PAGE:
for the first year, because you have a
challenged plant anyway. It’s going through some shock. It’s having to get
real integrated into that new setting, and fertilizers are salty and they draw water
from the roots. So, you really don’t want to be pushing the envelope with that and kind of giving them a
little bit more challenge. People wanna do that when
a plant is sick, too. They like to
throw some fertilizer. – (Chris)
Don’t fertilize them. – Tried fertilizing it
and it hadn’t responded. Well, you don’t want a
whole bunch of rich food when you’re sick either. (Chris laughs) Don’t do that to the plant. Just nurse it during
drought-y times. Try not to stress it. See if it can recover
from whatever is going on. – Okay, let me ask
you this though. Let me back you up for a second. So, when do you recommend
tilling, tilling? – Yes, if I’m gonna do a
vegetable garden maybe. Now, you can go
the lasagna route and just layer things on top, but if I really want to improve
the soil for the annuals and I really need to plant
for seasonal display. I’m gonna change that
garden out twice a year from cool to warm season. I want that quick response. I don’t have all day
to wait for that plant, so I’m probably gonna till in and get some good amendments
and some quick fertilizer boost and get that quick
turnover for me there. – Good, okay, good, okay. – And also like in my soil, I’m down to the B horizon. So, I’m gonna do the whole area. I don’t have any
soil structure left because of all the
bulldozer work. So, I’m not preserving
anything by not tilling, because when we don’t till we’re trying to
preserve soil structure that was originally there, and right now I don’t have any. – (Chris)
Good stuff, okay. – I do strip tilling. Just till one little strip
exactly where I put the seeds. – Yeah, well a vegetable
garden I think that’s cool. That’s fine. Maybe not on my permanent
vegetables, I mean perennial. I’m gonna do some
perennial vegetables around my new garden plot, and I’m probably
not gonna till that every year by any means. Anyway, another is
container plants are always better
than being big. Of course, it turns out
that container plants have their own set of problems, which is root girdling which
I was not a big believer in. Now I’m convinced. And now with these
days of looking online and finding lots of good images, you can find the
coolest pictures of what circling roots can do. They actually wrap
around a lot of times especially when they’re
planted too deep, and they will girdle
that trunk so severely that it’s just like you put a piece of steel twine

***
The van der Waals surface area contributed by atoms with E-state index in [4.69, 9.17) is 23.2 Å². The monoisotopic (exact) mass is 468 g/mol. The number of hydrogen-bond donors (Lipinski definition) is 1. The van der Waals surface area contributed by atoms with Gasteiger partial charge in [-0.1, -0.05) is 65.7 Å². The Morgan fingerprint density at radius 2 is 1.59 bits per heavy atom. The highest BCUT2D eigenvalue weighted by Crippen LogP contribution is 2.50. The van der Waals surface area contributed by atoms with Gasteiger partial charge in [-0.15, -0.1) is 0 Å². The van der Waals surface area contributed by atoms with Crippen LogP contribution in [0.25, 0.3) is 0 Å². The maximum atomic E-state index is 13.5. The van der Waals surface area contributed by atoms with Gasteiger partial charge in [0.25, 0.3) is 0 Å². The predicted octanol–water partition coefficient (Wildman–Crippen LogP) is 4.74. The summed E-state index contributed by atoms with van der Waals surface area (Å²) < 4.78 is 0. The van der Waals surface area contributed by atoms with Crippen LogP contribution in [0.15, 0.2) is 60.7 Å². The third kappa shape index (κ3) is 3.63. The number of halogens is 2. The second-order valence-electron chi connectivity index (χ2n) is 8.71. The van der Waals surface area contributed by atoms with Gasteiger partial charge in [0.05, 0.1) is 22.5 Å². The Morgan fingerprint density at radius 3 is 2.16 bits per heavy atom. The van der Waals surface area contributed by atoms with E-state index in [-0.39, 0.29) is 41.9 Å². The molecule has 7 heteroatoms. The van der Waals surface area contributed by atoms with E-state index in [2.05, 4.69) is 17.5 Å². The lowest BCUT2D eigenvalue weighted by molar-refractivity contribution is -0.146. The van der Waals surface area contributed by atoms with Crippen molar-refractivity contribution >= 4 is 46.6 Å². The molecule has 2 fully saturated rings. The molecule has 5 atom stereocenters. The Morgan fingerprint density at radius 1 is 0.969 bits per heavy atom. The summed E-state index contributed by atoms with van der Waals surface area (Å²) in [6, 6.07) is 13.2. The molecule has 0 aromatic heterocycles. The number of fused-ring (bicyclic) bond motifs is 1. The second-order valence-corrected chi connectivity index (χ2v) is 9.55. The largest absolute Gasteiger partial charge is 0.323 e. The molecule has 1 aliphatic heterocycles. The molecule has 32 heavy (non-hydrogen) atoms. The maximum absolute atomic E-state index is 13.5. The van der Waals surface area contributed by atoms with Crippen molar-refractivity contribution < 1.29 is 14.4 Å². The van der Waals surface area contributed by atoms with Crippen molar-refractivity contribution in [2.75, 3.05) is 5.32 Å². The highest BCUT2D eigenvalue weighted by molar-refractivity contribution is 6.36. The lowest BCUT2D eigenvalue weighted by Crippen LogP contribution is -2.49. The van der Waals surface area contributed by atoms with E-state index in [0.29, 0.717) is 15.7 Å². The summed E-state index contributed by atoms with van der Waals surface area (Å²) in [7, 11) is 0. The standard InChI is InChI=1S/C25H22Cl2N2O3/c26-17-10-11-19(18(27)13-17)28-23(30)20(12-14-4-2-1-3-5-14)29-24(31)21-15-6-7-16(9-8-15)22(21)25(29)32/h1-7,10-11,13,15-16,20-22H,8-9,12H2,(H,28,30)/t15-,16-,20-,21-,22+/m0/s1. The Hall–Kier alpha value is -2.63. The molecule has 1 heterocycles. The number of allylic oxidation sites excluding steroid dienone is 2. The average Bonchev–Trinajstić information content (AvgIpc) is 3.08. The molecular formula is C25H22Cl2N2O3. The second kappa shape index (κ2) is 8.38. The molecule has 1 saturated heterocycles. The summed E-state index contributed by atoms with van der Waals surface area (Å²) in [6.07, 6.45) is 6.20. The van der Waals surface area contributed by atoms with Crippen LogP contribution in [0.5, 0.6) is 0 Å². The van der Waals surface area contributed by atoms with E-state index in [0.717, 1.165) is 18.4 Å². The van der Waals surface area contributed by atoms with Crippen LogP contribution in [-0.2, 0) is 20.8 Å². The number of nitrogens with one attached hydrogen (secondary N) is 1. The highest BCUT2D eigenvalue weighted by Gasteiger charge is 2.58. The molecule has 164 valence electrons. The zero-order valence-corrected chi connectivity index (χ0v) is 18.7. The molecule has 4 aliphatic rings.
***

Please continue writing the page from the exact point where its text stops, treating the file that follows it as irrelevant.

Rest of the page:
or a wire around it. It also makes them snap
at that point, too. So you got to be sure if you are planting
container plants to get those roots teased out or saw through them
with a serrated saw, or B & B material, which if it’s been properly
grown is actually not, All those roots are going
to be going out in the soil like they’re supposed to. – Let’s go back again. So, B & B stands for? – Ball and burlap. You dig up a root ball. You wrap it in burlap. Another myth was you could leave it on
there because it’ll rot. – I was just about
to ask you that. So what about that one? – You do not. You take it off. If it rotted that
fast would you use it? (Chris laughs) – Right. – And also they don’t even
use real burlap these days. They have some kind
of synthetic product that looks like burlap. You want those roots to get
as in touch with that soil as fast as they can. Take off the cage, take off
the burlap, take off the wire. Do whatever you can to actually get naked roots
in touch with the soil where it’s gonna be growing, and water in well,
water in deeply. – Okay, water in
well, water in deeply. – Yes, even if you have
rain, if you have irrigation, that first soaking
you need to really get that root ball
settled in and soaked. – Okay. – We used to hear
B & B material could only be planted in the
winter when it’s dormant. But truth is if it’s
been well handled, root pruned, wrapped
in a good ball of burlap, there’s a lot of
good intact roots in that plant right there. You can certainly
plant them year round as long as you’re
willing to water, which is the same thing you had to do with
container plants anyway. So, that is another myth. They also used to tell you be sure you don’t let
that root ball come apart. Keep that soil. Now they discovered if you
knock all that soil off and plant it and
get it into contact with the soil where
it’s gonna be growing, it’ll actually grow a lot faster than the one that is kept
in the original root ball. So, somebody finally
does research. If we got time for more, the idea that raw wood chips are always a bad idea for
mulching established plants. It is a bad idea if
you’re tilling it in, and little baby plants it’s
gonna rob the nitrogen, and it could
certainly deprive them of the nutrition
they need for growth. But, if you’re just
using raw wood chips to put on the top of the ground around well established plants, it does not steal the nitrogen. – Does not, does not. – Does not. It’s a perfectly good source, and a good way to recycle things and help them from hauling